There’s a common wisdom, especially prevalent in the anglosphere, where it is, admittedly, closer to being true, that “information workers”–computer programmers, network and system administrators, and the like–have a particular affinity for capitalist ideology, in its most extreme forms as articulated by the Austrian school and so-called right-libertarians. This should be surprising to Marxists, given that, exceptional aberrations aside, information workers are members in good standing of the working class. There have been a number of explanations given to this phenomenon, from a culture of anti-authoritarianism, to self-serving justifications about the “end of history” and the imminent triumph of the market economy. They all seem unsatisfying to me, because they don’t appear to be connected to material forces: why information workers? If they had an anti-authoritarian culture, for instance, why would it develop in that particular sector and no others? Is it a purely contingent matter?
Whatever response we can give to this question–and I will attempt to address it elsewhere some time–the Telekommunist Manifesto demonstrates that there is a strong and vibrant strand of socialist thinking in the hacker community, which though not exclusive of Europe seems to manifest more strongly here than in the English-speaking countries. This work attempts the important task of linking two traditions of struggle: the hacker culture and socialism. To this end, it uses historical materialist arguments and applies them to the modern conditions of production resulting from computerisation and automation. While it doesn’t say the last word in these matters, it is a first step in a long path we must follow in order to deal with the modern instantiation of capitalism.
First off, it’s useful to point out that, as acknowledge by its introduction, the Telekommunist Manifesto is not a single unit, like the Communist Manifesto, but rather a collection of essays that was repurposed and put together. It’s also not meant to establish a definite ideological position, but to contribute to an ongoing conversation involving leftists, hackers, and leftist hackers. Whether this was intended, as some sort of isomorphic allusion to the idea of “remix culture”, or simply an accident, it leaves us with a slightly disorganised whole, which has some duplications, but also some missing holes that should probably have been treated in such a work. Perhaps the author didn’t have a sufficiently integrated vision for the manifesto, or perhaps he thought such an approach would be unwise. As a result, I will describe the core of the arguments made on the different parts, and try to infer the general conclusion for the work, which is also missing.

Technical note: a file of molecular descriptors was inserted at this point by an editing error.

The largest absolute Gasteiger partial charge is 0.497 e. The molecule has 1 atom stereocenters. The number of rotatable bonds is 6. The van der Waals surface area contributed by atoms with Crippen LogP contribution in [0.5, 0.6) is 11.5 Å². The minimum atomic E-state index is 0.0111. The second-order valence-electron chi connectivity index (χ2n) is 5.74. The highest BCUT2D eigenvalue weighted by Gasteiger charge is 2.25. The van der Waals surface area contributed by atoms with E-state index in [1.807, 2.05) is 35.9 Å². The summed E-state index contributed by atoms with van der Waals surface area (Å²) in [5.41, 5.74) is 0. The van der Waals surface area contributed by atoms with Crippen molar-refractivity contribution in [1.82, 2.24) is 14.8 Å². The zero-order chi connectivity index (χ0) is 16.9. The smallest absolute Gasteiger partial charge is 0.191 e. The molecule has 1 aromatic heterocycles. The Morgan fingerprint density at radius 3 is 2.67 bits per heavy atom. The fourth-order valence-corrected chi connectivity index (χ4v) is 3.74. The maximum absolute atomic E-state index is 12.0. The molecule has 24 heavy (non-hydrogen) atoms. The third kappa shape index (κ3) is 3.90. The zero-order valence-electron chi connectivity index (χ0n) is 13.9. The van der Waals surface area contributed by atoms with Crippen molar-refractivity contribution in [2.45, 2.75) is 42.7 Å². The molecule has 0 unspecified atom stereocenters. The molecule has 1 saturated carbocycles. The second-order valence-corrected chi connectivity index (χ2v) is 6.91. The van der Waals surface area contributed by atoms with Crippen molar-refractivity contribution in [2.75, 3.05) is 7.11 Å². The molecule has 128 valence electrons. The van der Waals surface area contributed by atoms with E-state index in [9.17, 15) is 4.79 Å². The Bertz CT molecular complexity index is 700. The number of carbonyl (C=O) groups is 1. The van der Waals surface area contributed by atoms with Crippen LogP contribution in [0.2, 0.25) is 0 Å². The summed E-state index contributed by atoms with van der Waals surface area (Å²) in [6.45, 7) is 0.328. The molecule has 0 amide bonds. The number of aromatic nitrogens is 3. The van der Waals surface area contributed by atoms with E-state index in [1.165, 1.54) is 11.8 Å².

In the conditions of the working class on the Internet the author largely recapitulates a Marxist class analysis. There’s a good discussion on how a mode of production must reproduce its own conditions for existence, and hence in order to overcome capitalism we must relate differently, produce differently, in ways that are self-sustaining. The analysis of capitalist production has a slightly neo-ricardian and topocentric bend. By this I mean that the category of rent is deployed to explain the hegemonic power of the bourgeoisie vis-a-vis the working class. Rent, though, is deployed in more metaphorical senses that often have to do with place: property is described as
the ability to control productive assets at a distance, owners are described as
absent and idle, and there’s a strong emphasis placed on the state as a territorial entity. That’s why I refer to this approach as topocentric.
Against the figures of the centralising power of property and the state, the notion of networks is proposed. Markets, both as metaphor and as reality, are grounded on rent extraction, often on the basis of territorial monopolies, whereas networks are characterised by the voluntary flow of goods and services. The notion of commons-based production in pastoralist communities, perhaps taken from Elenor Ostrom‘s research, combines with the idea of distributed, trans-spatial networks, to suggest a nexus of opposition to the state. What seems wanting is a better account on how these networks are supposed to organise themselves and their self-reproduction. Although this is partly addressed elsewhere, networks of this nature seem to function on the edges of society, surviving on surplus and overhead produced within the capitalist economy. Free software is often the act of an employed programmer disposing of leisure time. Under such constraints, the efficacy and sustainability of such networks is highly contestable.
There’s also a strong and in my view misguided anti-centralist bias. The emphasis on voluntary, distributed arrangements, while not precluding coordination in principle, does seem to make it significantly more difficult in practice. This anti-centralism is emphasized throughout the whole work, and is perhaps its least attractive aspect. On the necessity of centralisation, enough has been written here recently, so I need add nothing.